Relational seeding for Rails apps
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Seed Rails application by convention, not configuration.

Provides support for common files types: csv, yaml, and json. Extensible for the rest!

Learn more about Sprig and view documentation at


Add into your Gemfile

gem "sprig"

Use rails generate sprig:install to create environment-specific seed directories.

The Sprig Directive

Within your seed file, you can use the sprig directive to initiate Sprig's dark magicks. A simple directive might look like this.

# seeds.rb

include Sprig::Helpers

sprig [User, Post, Comment]

This directive tells Sprig to go find your datafiles for the User, Post, and Comment seed resources, build records from the data entries, and insert them into the database. Sprig will automatically detect known datafile types like .yml, .json, or .csv within your environment-specific seed directory.


Seed files are unique to the environment in which your Rails application is running. Within db/seeds create an environment-specific directory (i.e. /development for your 'development' environment).

Todo: [Support for shared seed files]

Seed files

Hang your seed definitions on a records key for yaml and json files.


# users.yml

  - sprig_id: 1
    first_name: 'Lawson'
    last_name: 'Kurtz'
    username: 'lawdawg'
  - sprig_id: 'ryan' # Note: Sprig IDs can be integers or strings
    first_name: 'Ryan'
    last_name: 'Foster'
    username: 'mc_rubs'
// posts.json

      "title":"Json title",
      "content":"Json content"
      "content":"Words about things"

Each seed record needs a sprig_id defined that must be unique across all seed files per class. It can be an integer, string, whatever you prefer; as long as it is unique, Sprig can sort your seeds for insertion and detect any cyclic relationships.


Create relationships between seed records with the sprig_record helper:

# comments.yml

  - sprig_id: 1
    post_id: "<%= sprig_record(Post, 1).id %>"
    body: "Yaml Comment body"

Has and Belongs to Many

For has_and_belongs_to_many (HABTM) relationships, you may define relation ids in array format. So if Post has_and_belongs_to_many :tags, you could write:


  - sprig_id: 42
    title: 'All About Brains'
    content: 'Lorem ipsum...'
      - '<%= sprig_record(Tag, 1).id %>'
      - '<%= sprig_record(Tag, 2).id %>'

  - sprig_id: 'bio'
    name: 'Biology'
  - sprig_id: 'neuro'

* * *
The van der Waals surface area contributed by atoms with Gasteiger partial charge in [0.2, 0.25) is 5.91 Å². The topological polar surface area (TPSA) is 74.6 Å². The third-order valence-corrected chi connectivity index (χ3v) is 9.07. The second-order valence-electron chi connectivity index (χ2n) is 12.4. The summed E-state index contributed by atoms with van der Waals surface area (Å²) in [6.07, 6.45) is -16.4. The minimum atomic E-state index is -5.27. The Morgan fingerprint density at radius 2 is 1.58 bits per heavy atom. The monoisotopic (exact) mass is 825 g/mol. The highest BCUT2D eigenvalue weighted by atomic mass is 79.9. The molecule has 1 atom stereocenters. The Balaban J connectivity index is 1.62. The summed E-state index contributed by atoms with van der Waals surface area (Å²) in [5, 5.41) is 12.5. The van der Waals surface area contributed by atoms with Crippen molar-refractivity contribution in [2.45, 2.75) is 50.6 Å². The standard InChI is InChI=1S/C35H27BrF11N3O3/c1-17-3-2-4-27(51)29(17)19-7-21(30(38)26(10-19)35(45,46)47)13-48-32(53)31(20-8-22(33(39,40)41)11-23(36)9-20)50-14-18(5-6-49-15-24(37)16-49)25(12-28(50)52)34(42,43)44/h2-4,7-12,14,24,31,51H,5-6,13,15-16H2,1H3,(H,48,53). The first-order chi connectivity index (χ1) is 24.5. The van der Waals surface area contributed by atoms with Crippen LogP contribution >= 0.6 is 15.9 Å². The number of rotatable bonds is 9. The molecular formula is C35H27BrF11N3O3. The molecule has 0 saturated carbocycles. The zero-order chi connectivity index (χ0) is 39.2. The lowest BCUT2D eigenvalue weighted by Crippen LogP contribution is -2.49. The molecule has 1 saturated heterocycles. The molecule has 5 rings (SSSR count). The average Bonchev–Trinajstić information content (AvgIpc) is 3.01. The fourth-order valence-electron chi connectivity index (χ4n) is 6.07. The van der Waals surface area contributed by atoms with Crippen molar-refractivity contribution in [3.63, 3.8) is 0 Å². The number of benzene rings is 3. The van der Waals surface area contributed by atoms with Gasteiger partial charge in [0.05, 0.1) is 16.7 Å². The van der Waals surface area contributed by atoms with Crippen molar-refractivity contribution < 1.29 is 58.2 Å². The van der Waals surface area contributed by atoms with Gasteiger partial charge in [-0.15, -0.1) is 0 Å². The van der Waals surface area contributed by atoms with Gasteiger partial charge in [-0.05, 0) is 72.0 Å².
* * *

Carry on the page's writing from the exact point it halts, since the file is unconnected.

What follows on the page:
name: 'Neuroscience'

Note: For namespaced or STI classes, you'll need to include the namespace with the class name in the seed file name. For example Users::HeadManager would need to be users_head_managers.yml

Special Options

These are provided in a options: key for yaml and json files.


Rather than starting from a blank database, you can optionally choose to find existing records and update them with seed data.

The passed in attribute or array of attributes will be used for finding existing records during the sprigging process.


# posts.yml

  find_existing_by: ['title', 'user_id']

Computed Values

It's common to want seed values that are dynamic. Sprig supports an ERB style syntax for computing seed attributes.

# posts.yml

  - sprig_id: 1
    body: "Yaml Post body"
    published_at: "<%= 1.week.ago %>"

Custom Sources and Parsers

If all your data is in .wat files, fear not. You can tell Sprig where to look for your data, and point it toward a custom parser class for turning your data into records. The example below tells Sprig to read User seed data from a Google Spreadsheet, and parse it accordingly.

require 'open-uri'

fanciness = {
  :class  => User,
  :source => open(''),
  :parser => Sprig::Parser::GoogleSpreadsheetJson

sprig [


When Sprig conventions don't suit, just add a configuration block to your seed file.

Sprig.configure do |c| = 'seed_files'

Populate Seed Files from Database

Want to create Sprig seed files from the records in your database? Well, Sprig::Reap can create them for you! Check out the gem's README for installation instructions and details on usage.


This project rocks and uses MIT-LICENSE.

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